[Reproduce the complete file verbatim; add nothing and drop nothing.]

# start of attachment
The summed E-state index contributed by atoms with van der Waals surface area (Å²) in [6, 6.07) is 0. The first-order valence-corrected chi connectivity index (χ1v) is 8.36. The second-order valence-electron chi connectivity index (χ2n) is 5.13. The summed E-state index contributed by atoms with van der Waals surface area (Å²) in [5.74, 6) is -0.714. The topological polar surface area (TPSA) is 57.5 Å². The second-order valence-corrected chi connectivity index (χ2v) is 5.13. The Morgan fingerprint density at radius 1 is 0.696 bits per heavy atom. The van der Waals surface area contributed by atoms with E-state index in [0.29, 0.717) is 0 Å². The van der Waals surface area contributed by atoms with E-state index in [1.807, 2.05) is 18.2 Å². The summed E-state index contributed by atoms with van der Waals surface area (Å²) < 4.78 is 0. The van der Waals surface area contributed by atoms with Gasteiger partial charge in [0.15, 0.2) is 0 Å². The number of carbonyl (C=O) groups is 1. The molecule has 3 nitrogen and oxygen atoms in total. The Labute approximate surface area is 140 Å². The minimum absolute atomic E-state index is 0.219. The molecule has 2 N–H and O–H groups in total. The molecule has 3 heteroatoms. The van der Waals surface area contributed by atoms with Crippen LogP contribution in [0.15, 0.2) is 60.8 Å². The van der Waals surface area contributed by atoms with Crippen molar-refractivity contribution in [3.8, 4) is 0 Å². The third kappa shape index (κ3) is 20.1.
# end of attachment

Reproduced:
The summed E-state index contributed by atoms with van der Waals surface area (Å²) in [6, 6.07) is 0. The first-order valence-corrected chi connectivity index (χ1v) is 8.36. The second-order valence-electron chi connectivity index (χ2n) is 5.13. The summed E-state index contributed by atoms with van der Waals surface area (Å²) in [5.74, 6) is -0.714. The topological polar surface area (TPSA) is 57.5 Å². The second-order valence-corrected chi connectivity index (χ2v) is 5.13. The Morgan fingerprint density at radius 1 is 0.696 bits per heavy atom. The van der Waals surface area contributed by atoms with E-state index in [0.29, 0.717) is 0 Å². The van der Waals surface area contributed by atoms with E-state index in [1.807, 2.05) is 18.2 Å². The summed E-state index contributed by atoms with van der Waals surface area (Å²) < 4.78 is 0. The van der Waals surface area contributed by atoms with Gasteiger partial charge in [0.15, 0.2) is 0 Å². The number of carbonyl (C=O) groups is 1. The molecule has 3 nitrogen and oxygen atoms in total. The Labute approximate surface area is 140 Å². The minimum absolute atomic E-state index is 0.219. The molecule has 2 N–H and O–H groups in total. The molecule has 3 heteroatoms. The van der Waals surface area contributed by atoms with Crippen LogP contribution in [0.15, 0.2) is 60.8 Å². The van der Waals surface area contributed by atoms with Crippen molar-refractivity contribution in [3.8, 4) is 0 Å². The third kappa shape index (κ3) is 20.1.